By Anne Williford, Associate Professor and Ph.D. Program Director, School of Social Work, Colorado State University
We know what works for bullying prevention. Decades of research clearly show the effectiveness of prevention strategies for bullying. The United States federal government has issued guidelines. A school’s climate and culture is an essential component of bullying prevention and intervention.
So why do children continue to be involved in bullying as perpetrators, victims, and/or bystanders? National Bullying Prevention Month in October reminds us that bullying remains a worrisome problem for children, parents, educators, and policymakers alike.
The national data support prevention, but the data also show bullying involvement varies across childhood and adolescence, with rates ranging from 30% to 50% for those involved as perpetrators and/or victims. Rates of bystander involvement are even higher. Approximately 70% of students reporting they have witnessed bullying.
Bullying prevention or intervention practices, strategies, or programs can work efficiently and effectively. Schools must start with a climate that is safe, equitable, and positive — for staff and students alike.
The science of bullying
Bullying is a distinct form of aggression that is predicated on a power imbalance, meaning that children targeted by bullying are often perceived as weaker in some way — for example in physical size or social status — and therefore less likely to defend themselves.
While physical acts of bullying (hitting, kicking, or physical intimidation) are less common, verbal bullying (hurtful name-calling, taunting) and relational bullying (social exclusion, gossiping) are found to commonly occur and become more prevalent as children age, with most bullying behavior peaking in middle school.
In recent years, cyber bullying has become a cause for great concern. Social media and text messages can be hard for youth to escape. There is widespread access to these technologies and the potential exists for a single act—like a social media post—to be seen immediately by a wide audience of peers.
All forms of bullying carry significant consequences for those involved, with the most pronounced impacts on those targeted by their peers. As a result, parents, educators, and policymakers commonly seek effective solutions to this concerning problem.
Addressing bullying at school and at home
Effective school-based prevention programs do exist and are commonly implemented across the nation. The impacts of school-based prevention programs are significant. An example is KiVa – an anti-bullying program developed in Finland.
KiVa works to strengthen bystander intervention by improving peer responses to bullying incidents and has been shown to reduce bullying and peer victimization in recent investigations.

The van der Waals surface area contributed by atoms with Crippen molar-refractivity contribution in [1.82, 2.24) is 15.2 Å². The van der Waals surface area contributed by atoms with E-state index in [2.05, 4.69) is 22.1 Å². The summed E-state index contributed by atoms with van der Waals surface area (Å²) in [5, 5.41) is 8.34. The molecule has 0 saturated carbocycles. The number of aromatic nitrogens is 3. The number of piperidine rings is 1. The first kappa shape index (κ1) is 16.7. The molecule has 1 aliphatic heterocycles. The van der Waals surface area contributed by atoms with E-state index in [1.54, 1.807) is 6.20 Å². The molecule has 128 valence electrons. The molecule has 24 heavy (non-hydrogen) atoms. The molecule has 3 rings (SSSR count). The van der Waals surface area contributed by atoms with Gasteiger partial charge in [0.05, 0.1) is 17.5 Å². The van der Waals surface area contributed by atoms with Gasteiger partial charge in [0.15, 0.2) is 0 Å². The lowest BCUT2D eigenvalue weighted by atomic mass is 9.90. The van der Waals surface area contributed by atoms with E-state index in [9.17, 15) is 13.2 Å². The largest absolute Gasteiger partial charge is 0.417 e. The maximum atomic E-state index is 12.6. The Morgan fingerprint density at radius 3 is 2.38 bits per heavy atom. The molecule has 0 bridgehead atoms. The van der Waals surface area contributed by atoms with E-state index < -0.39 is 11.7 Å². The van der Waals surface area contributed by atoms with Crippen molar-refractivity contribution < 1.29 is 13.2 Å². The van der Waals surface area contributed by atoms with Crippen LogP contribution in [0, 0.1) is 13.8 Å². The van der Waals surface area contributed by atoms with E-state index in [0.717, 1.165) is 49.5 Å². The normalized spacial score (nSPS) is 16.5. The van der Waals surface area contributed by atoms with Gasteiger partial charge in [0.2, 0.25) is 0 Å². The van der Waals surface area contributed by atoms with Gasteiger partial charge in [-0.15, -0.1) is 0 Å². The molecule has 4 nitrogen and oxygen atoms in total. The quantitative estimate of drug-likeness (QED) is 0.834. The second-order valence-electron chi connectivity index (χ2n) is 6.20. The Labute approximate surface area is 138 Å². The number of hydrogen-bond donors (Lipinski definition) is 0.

At home, parents and caregivers can support children who may be involved in or have witnessed bullying. One of the best strategies is to talk with children about their experiences at school, and in particular about their interactions with friends and other classmates.
If a child reveals they may have been the target of bullying, it is important to talk with the child to get details of the incident. These conversations are crucial; talking with the child allows parents to use a wide range of tools for intervention:
- Affirm the child’s feelings: “You were right to tell me this.”
- Try to determine if this is an isolated event or on-going problem.
- Offer solutions such as how to avoid the bully.
- Identify supportive peers and adults who can help.
- Follow up multiple times to make sure the bullying has stopped.
If a child has been accused of bullying, it is important to keep in mind that while this is something to take seriously, it does not mean that the child is a bad kid. Parents can reframe the situation into a teaching moment. Making sure the child understands the incident as bullying and emphasizing that bullying is harmful for the peer targeted are both critical.
Resources for bullying prevention and intervention
Regardless if a child is involved in a bullying incident or simply a witness, it is important for parents and schools to work together to solve the problem. There is no doubt of its presence in schools, but schools can work to build positive climates.
In my collaborative work, schools receive guidance on developing effective policies and practices to prevent bullying. In particular, it is important for schools to define clearly what bullying is, including what behaviors are specifically prohibited.
It is highly recommended that schools also consider establishing policies that specifically prohibit gender-based bullying as well as racially-biased bullying. There is evidence that LGTBQ youth, students with disabilities, and racial/ethnic minority students are at higher risk of being targeted by their peers.
There are a number of additional resources to support students and families. In Colorado, Safe2Tell is an anonymous hotline to report incidents of bullying and other threats to school safety. The hotline is also an excellent resource to help a child or adolescent in need and can be reached at 1-877-542-7233. Reports can be submitted online or via their mobile app.
Anne Williford is an associate professor and Ph.D. program director in CSU’s School of Social Work. Her research focuses on the etiology of youth violence, particularly emphasizing ecological factors that contribute to the development and maintenance of aggressive and violent behaviors in peer, school, family, and community settings. A critical aim of her research and scholarship is to identify effective prevention and intervention strategies to mitigate aggressive behavior and promote positive behavioral health outcomes among children and adolescents.
Read more about Williford’s latest research.